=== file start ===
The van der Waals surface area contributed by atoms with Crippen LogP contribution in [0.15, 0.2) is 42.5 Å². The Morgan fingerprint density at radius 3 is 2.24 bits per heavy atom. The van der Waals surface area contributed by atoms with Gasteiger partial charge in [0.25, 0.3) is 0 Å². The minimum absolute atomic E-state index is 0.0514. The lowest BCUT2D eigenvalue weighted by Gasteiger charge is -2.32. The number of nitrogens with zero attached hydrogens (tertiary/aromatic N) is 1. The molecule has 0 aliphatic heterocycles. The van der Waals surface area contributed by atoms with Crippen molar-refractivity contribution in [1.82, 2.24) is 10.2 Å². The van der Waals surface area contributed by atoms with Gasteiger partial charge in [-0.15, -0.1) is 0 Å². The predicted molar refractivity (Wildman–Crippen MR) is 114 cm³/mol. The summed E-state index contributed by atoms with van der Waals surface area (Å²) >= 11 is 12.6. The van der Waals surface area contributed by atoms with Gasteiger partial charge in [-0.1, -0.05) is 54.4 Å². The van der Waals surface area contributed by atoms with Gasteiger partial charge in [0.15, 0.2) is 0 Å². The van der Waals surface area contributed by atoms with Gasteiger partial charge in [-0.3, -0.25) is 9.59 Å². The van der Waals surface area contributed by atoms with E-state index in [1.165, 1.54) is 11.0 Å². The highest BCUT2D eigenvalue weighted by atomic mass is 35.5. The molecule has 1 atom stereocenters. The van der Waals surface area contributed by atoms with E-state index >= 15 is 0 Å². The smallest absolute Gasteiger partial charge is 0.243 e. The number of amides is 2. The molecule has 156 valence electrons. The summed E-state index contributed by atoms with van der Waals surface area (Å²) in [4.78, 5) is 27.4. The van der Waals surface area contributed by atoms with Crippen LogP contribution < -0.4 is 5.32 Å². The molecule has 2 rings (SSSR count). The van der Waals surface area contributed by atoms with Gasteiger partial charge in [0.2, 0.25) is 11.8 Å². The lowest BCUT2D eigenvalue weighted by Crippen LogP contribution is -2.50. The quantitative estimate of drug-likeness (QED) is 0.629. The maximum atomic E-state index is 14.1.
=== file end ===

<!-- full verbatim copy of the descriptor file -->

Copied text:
The van der Waals surface area contributed by atoms with Crippen LogP contribution in [0.15, 0.2) is 42.5 Å². The Morgan fingerprint density at radius 3 is 2.24 bits per heavy atom. The van der Waals surface area contributed by atoms with Gasteiger partial charge in [0.25, 0.3) is 0 Å². The minimum absolute atomic E-state index is 0.0514. The lowest BCUT2D eigenvalue weighted by Gasteiger charge is -2.32. The number of nitrogens with zero attached hydrogens (tertiary/aromatic N) is 1. The molecule has 0 aliphatic heterocycles. The van der Waals surface area contributed by atoms with Crippen molar-refractivity contribution in [1.82, 2.24) is 10.2 Å². The van der Waals surface area contributed by atoms with Gasteiger partial charge in [-0.15, -0.1) is 0 Å². The predicted molar refractivity (Wildman–Crippen MR) is 114 cm³/mol. The summed E-state index contributed by atoms with van der Waals surface area (Å²) >= 11 is 12.6. The van der Waals surface area contributed by atoms with Gasteiger partial charge in [-0.1, -0.05) is 54.4 Å². The van der Waals surface area contributed by atoms with Gasteiger partial charge in [0.15, 0.2) is 0 Å². The van der Waals surface area contributed by atoms with Gasteiger partial charge in [-0.3, -0.25) is 9.59 Å². The van der Waals surface area contributed by atoms with E-state index in [1.165, 1.54) is 11.0 Å². The highest BCUT2D eigenvalue weighted by atomic mass is 35.5. The molecule has 1 atom stereocenters. The van der Waals surface area contributed by atoms with E-state index >= 15 is 0 Å². The smallest absolute Gasteiger partial charge is 0.243 e. The number of amides is 2. The molecule has 156 valence electrons. The summed E-state index contributed by atoms with van der Waals surface area (Å²) in [4.78, 5) is 27.4. The van der Waals surface area contributed by atoms with Crippen LogP contribution < -0.4 is 5.32 Å². The molecule has 2 rings (SSSR count). The van der Waals surface area contributed by atoms with Gasteiger partial charge in [0.2, 0.25) is 11.8 Å². The lowest BCUT2D eigenvalue weighted by Crippen LogP contribution is -2.50. The quantitative estimate of drug-likeness (QED) is 0.629. The maximum atomic E-state index is 14.1.